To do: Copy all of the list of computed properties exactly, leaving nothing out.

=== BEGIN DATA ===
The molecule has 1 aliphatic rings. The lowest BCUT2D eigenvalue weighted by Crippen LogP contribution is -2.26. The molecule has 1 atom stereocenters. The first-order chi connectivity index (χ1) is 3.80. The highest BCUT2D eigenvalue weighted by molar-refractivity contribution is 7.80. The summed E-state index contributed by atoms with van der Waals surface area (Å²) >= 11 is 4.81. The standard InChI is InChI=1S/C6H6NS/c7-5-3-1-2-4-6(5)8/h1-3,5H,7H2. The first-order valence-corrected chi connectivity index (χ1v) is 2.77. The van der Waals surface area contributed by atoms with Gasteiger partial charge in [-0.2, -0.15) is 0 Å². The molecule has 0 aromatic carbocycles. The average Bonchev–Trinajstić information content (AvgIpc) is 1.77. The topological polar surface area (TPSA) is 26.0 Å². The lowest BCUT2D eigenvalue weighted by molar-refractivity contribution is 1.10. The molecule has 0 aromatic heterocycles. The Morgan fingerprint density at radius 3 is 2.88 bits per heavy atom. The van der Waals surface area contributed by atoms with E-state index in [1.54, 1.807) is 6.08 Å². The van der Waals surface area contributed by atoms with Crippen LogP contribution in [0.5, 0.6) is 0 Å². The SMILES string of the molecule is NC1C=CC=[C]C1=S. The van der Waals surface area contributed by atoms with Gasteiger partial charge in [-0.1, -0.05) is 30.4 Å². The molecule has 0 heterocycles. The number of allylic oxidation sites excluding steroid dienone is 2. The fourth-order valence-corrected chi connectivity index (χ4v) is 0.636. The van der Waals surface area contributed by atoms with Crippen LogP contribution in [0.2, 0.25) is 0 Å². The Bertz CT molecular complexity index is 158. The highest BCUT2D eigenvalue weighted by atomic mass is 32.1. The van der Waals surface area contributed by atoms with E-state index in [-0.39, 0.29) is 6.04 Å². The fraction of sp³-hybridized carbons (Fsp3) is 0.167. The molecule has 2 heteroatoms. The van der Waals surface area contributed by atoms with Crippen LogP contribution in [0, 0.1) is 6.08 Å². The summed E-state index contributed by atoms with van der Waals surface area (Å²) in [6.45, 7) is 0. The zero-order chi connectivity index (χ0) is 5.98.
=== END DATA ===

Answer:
The molecule has 1 aliphatic rings. The lowest BCUT2D eigenvalue weighted by Crippen LogP contribution is -2.26. The molecule has 1 atom stereocenters. The first-order chi connectivity index (χ1) is 3.80. The highest BCUT2D eigenvalue weighted by molar-refractivity contribution is 7.80. The summed E-state index contributed by atoms with van der Waals surface area (Å²) >= 11 is 4.81. The standard InChI is InChI=1S/C6H6NS/c7-5-3-1-2-4-6(5)8/h1-3,5H,7H2. The first-order valence-corrected chi connectivity index (χ1v) is 2.77. The van der Waals surface area contributed by atoms with Gasteiger partial charge in [-0.2, -0.15) is 0 Å². The molecule has 0 aromatic carbocycles. The average Bonchev–Trinajstić information content (AvgIpc) is 1.77. The topological polar surface area (TPSA) is 26.0 Å². The lowest BCUT2D eigenvalue weighted by molar-refractivity contribution is 1.10. The molecule has 0 aromatic heterocycles. The Morgan fingerprint density at radius 3 is 2.88 bits per heavy atom. The van der Waals surface area contributed by atoms with E-state index in [1.54, 1.807) is 6.08 Å². The van der Waals surface area contributed by atoms with Crippen LogP contribution in [0.5, 0.6) is 0 Å². The SMILES string of the molecule is NC1C=CC=[C]C1=S. The van der Waals surface area contributed by atoms with Gasteiger partial charge in [-0.1, -0.05) is 30.4 Å². The molecule has 0 heterocycles. The number of allylic oxidation sites excluding steroid dienone is 2. The fourth-order valence-corrected chi connectivity index (χ4v) is 0.636. The van der Waals surface area contributed by atoms with Crippen LogP contribution in [0.2, 0.25) is 0 Å². The Bertz CT molecular complexity index is 158. The highest BCUT2D eigenvalue weighted by atomic mass is 32.1. The van der Waals surface area contributed by atoms with E-state index in [-0.39, 0.29) is 6.04 Å². The fraction of sp³-hybridized carbons (Fsp3) is 0.167. The molecule has 2 heteroatoms. The van der Waals surface area contributed by atoms with Crippen LogP contribution in [0, 0.1) is 6.08 Å². The summed E-state index contributed by atoms with van der Waals surface area (Å²) in [6.45, 7) is 0. The zero-order chi connectivity index (χ0) is 5.98.